Get rich by going global

ISA savers should not limit themselves to the UK. There are growth prospects all over the world that the shrewd investor can benefit from

ISA investors are shedding their attachment to the UK stockmarket and broadening their horizons to take in Europe, the US and Asia.

ISA investors are shedding their attachment to the UK stockmarket and broadening their horizons to take in Europe, the US and Asia.

Global growth investment funds are proving increasingly popular, says Justin Modray, investment adviser with Chase de Vere. The global economy is here to stay and ISA investors should consider spreading their wings. "It is a mistake to have all your investments in the UK. Most ISA investors should now be looking for a fairly even split between the UK, Europe and the US."

He says most UK investors prefer to take their first tentative steps overseas by investing on the Continent. "European funds have performed well over the last three or four years. This has encouraged many ISA investors, who feel more comfortable putting their money in a successful sector."

Two of the most popular European funds have been Invesco GT European Growth and Gartmore European Selected Opportunities, which have grown 209 per cent and 140 per cent respectively over the last three years.

The Invesco fund is likely to be more volatile, as its invests largely in riskier technology stocks. Mr Modray recommends the Gartmore fund for those making their first foray into Europe who do not want to take on too much investment risk.

Although Europe has performed strongly, the US is the powerhouse of the world economy. "It is the main driver behind international stockmarkets, yet many UK investors have only a small proportion of their money invested here," he says.

But those who have invested in technology funds may have more US exposure than they realise. "Most technology funds still invest heavily in US companies. Technology shares are high risk, and to balance this you should look for a fund investing in established blue chip companies. I recommend Credit Suisse Transatlantic." The fund has a successful long-term track record and boasts 143 per cent growth over the last three years.

Finally, he recommends Fidelity International as a good starter fund for investors wanting to cover the main global markets in one swoop. "This invests 50 per cent in the UK and the remainder overseas. It gives you all-round exposure."

Darius McDermott, investment director with ISA discount broker Chelsea Financial Services, warns many investors with sizeable PEP portfolios will be overexposed to the UK. PEP rules set strict limits on the amount investors could place outside Europe. ISAs, which replaced PEPs last year, dispensed with these rules and gave investors much greater geographical freedom. "Many PEP investors are currently overweight in the UK and should take advantage of ISA rules to invest in the US and Asia," he says.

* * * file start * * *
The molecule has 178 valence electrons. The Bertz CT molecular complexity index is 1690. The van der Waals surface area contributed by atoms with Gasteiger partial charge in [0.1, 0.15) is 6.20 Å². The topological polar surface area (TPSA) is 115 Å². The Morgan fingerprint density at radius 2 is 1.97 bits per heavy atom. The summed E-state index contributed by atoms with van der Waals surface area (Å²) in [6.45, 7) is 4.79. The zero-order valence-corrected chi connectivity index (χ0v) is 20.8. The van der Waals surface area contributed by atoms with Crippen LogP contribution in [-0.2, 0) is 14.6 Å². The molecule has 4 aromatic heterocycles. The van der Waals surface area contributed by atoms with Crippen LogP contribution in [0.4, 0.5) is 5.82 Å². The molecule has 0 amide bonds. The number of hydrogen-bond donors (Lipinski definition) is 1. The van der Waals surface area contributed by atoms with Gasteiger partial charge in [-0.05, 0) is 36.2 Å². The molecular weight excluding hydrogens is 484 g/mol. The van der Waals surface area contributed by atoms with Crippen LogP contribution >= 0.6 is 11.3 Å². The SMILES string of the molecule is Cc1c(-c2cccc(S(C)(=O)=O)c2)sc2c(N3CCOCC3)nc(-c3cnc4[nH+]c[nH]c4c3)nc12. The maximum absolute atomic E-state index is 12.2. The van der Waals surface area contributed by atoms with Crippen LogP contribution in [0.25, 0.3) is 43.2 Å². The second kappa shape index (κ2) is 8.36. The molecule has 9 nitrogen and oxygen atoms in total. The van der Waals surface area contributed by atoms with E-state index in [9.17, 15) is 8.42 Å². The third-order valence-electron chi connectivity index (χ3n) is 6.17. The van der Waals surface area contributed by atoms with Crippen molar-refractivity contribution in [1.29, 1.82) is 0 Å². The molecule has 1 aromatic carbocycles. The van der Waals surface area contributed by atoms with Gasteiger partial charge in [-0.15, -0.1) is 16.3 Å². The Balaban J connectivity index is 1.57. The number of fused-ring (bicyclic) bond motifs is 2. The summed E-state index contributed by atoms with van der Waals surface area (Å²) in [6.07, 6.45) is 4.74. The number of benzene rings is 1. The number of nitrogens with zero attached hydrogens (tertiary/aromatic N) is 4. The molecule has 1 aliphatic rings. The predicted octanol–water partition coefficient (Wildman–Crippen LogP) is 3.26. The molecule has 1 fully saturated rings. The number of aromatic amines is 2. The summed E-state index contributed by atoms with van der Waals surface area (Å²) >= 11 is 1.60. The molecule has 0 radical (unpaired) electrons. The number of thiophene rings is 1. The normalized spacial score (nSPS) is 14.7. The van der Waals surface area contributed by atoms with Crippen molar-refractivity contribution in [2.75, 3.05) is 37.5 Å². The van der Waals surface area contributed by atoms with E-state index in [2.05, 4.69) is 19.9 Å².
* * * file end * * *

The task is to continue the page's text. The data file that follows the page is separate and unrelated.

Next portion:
A new breed of global growth fund has attracted the spotlight recently, known as global-themed funds. Managers of these funds pick stocks according to whether they believe certain themes, such as technology, healthcare, energy or corporate restructuring, are most likely to fuel investment growth.

The Sarasin Equisar fund follows five themes - e-commerce, technology, energy, pricing power and corporate restructuring. Invesco Global Dynamic Themes, a new fund that has grown 43 per cent over the last 12 months, invests in areas likely to be affected by themes such as the breakdown of world trade barriers and the ageing world population.

Mr McDermott says themed funds aim to have the flexibility to shift into different international sectors. "If technology is going well, a fund may switch into that. If healthcare is all the rage, they will seek growth in that sector."

Another recently-launched fund, Mercury Global Titans, aims to give ISA investors a spread of the major international companies.

Mr McDermott says the two most popular global sectors among investors in recent months have been technology and healthcare/biotechnology funds. "Both are global growth areas, with a large weighting in the US."

Aberdeen Technology and Henderson Global Technology remain favourites among investors who have kept faith with technology. "ISA investors piled into technology at the start of the year, but the sector fell sharply in April. Some investors have been scared away, while others are looking to buy while prices are still low."

The mapping of the human genome has given a major boost to health and biotechnology funds. Most popular is Framlington Health, which grew a massive 232 per cent over the last three years. "There has been a lot of growth in this sector and this has attracted new fund launches such as Schroder Medical Discovery," says Mr McDermott.

Investors looking for growth even further afield should consider Japan, says Andrew Jones, investment partner at the David Aaron Partnership. "This is another major stock market that could not be accessed by PEP investors. There are good opportunities in Japan, but nobody is certain when it will start growing again." When its stockmarkets do eventually recover, returns over the long term could be excellent.

Mr Jones recommends Martin Currie Japan and Save & Prosper Japan Growth, which have grown 68 per cent and 153 per cent respectively over the last three years.

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